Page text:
LIVE NOW

Litecoin to introduce Confidential Transactions in 2019 soft fork

Andrew Munro 30 January 2019 NEWS

The move is aimed at introducing fungibility to Litecoin.

Litecoin creator Charlie Lee announced on Twitter that he's decided to introduce Confidential Transactions to Litecoin. It "should be sometime in 2019," he explained.

"Fungibility is the only property of sound money that is missing from bitcoin and Litecoin. Now that the scaling debate is behind us, the next battleground will be fungibility and privacy. I am now focused on making Litecoin more fungible by adding Confidential Transactions."



It's a secret

Fungibility is the property where two things of the same type are functionally identical.

A cash dollar is fungible because a dollar is worth a dollar regardless of whether it's fresh from the mint or if it just got seized from a drug dealer. You can swap one for another without anyone caring. A bitcoin is arguably not fungible because you can tell one bitcoin apart from another based on its transaction history, and a dirty stolen bitcoin might be worth less than a shiny honest bitcoin.

As the theory of sound money goes, fungibility is a highly desirable property of money to better protect its value. Beyond that, it also makes it more usable for people who want to conduct illicit transactions.

As Greg Maxwell, the bitcoin developer who originally proposed the concept of Confidential Transactions said:

"Insufficient privacy can also result in a loss of fungibility – where some coins are treated as more acceptable than others – which would further undermine bitcoin's utility as money."

According to at least one Twitter comment, this is already happening to bitcoin.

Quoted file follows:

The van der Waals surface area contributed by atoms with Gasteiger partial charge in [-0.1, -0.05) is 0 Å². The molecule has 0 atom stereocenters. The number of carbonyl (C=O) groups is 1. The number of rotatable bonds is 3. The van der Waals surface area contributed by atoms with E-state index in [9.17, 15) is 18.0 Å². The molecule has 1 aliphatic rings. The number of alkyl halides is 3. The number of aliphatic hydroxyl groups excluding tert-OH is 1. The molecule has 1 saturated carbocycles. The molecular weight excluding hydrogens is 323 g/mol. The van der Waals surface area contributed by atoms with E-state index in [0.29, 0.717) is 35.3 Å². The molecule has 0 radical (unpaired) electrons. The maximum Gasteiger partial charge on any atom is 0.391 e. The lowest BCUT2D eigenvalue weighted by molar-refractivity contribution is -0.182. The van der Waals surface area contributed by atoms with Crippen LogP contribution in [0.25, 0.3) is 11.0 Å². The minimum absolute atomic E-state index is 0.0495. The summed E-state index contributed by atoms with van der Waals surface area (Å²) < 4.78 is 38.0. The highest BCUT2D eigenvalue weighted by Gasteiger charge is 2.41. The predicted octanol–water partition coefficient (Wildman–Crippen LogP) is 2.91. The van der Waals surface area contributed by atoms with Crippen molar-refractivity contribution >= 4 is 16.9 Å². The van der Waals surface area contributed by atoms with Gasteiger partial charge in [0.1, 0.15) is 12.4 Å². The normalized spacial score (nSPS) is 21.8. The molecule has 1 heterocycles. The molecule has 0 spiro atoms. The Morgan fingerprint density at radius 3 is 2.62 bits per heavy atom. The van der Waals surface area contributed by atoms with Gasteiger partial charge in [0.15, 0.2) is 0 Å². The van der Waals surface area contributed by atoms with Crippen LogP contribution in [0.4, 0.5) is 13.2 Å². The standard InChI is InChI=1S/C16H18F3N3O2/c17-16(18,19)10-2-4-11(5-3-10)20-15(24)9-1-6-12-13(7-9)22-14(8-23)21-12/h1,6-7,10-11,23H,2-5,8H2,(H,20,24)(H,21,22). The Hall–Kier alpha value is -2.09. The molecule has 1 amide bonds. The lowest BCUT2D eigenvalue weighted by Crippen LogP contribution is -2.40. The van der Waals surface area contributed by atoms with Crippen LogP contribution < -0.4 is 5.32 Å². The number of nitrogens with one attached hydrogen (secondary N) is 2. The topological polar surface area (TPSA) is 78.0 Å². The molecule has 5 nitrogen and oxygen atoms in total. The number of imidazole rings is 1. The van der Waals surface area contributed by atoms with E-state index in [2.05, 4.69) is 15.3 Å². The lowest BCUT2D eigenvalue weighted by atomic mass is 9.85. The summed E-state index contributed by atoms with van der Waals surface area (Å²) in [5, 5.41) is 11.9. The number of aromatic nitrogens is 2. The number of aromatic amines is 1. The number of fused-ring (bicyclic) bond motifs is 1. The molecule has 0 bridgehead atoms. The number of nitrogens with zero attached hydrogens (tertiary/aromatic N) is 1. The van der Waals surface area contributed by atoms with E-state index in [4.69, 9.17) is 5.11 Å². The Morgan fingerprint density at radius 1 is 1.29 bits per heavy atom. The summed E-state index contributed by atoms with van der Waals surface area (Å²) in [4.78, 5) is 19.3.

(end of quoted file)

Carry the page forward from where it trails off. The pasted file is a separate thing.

How do Confidential Transactions work?

Confidential Transactions were proposed for bitcoin, but never implemented. They've since been implemented elsewhere, most notably in the Mimblewimble protocol used by the recent Grin and Beam cryptocurrencies.

It works by basically breaking individual transactions into multiple pieces and then concealing its values with a screen of white noise numbers. The end result is to conceal the values of each transaction and to cover up the histories of the individual coins used in a transaction, thereby instilling fungibility. With Confidential Transactions, it becomes almost impossible to prove that someone was sending or receiving dirty cryptocurrency or which coins are ostensibly dirty.

The move was widely welcomed by at least 72% of the people who voted on a Twitter poll.


Disclosure: At the time of writing, the author holds ETH.

Disclaimer: This information should not be interpreted as an endorsement of cryptocurrency or any specific provider, service or offering. It is not a recommendation to trade. Cryptocurrencies are speculative, complex and involve significant risks – they are highly volatile and sensitive to secondary activity. Performance is unpredictable and past performance is no guarantee of future performance. Consider your own circumstances, and obtain your own advice, before relying on this information. You should also verify the nature of any product or service (including its legal status and relevant regulatory requirements) and consult the relevant Regulators' websites before making any decision. Finder, or the author, may have holdings in the cryptocurrencies discussed.

Crypto explained


Latest cryptocurrency news

Picture: Shutterstock

Latest crypto guides

Ask an Expert

You are about to post a question on finder.com.au:

  • Do not enter personal information (eg. surname, phone number, bank details) as your question will be made public
  • finder.com.au is a financial comparison and information service, not a bank or product provider
  • We cannot provide you with personal advice or recommendations
  • Your answer might already be waiting – check previous questions below to see if yours has already been asked

Finder only provides general advice and factual information, so consider your own circumstances, or seek advice before you decide to act on our content. By submitting a question, you're accepting our Terms of Use, Disclaimer & Privacy Policy and Privacy & Cookies Policy.
Ask a question
Go to site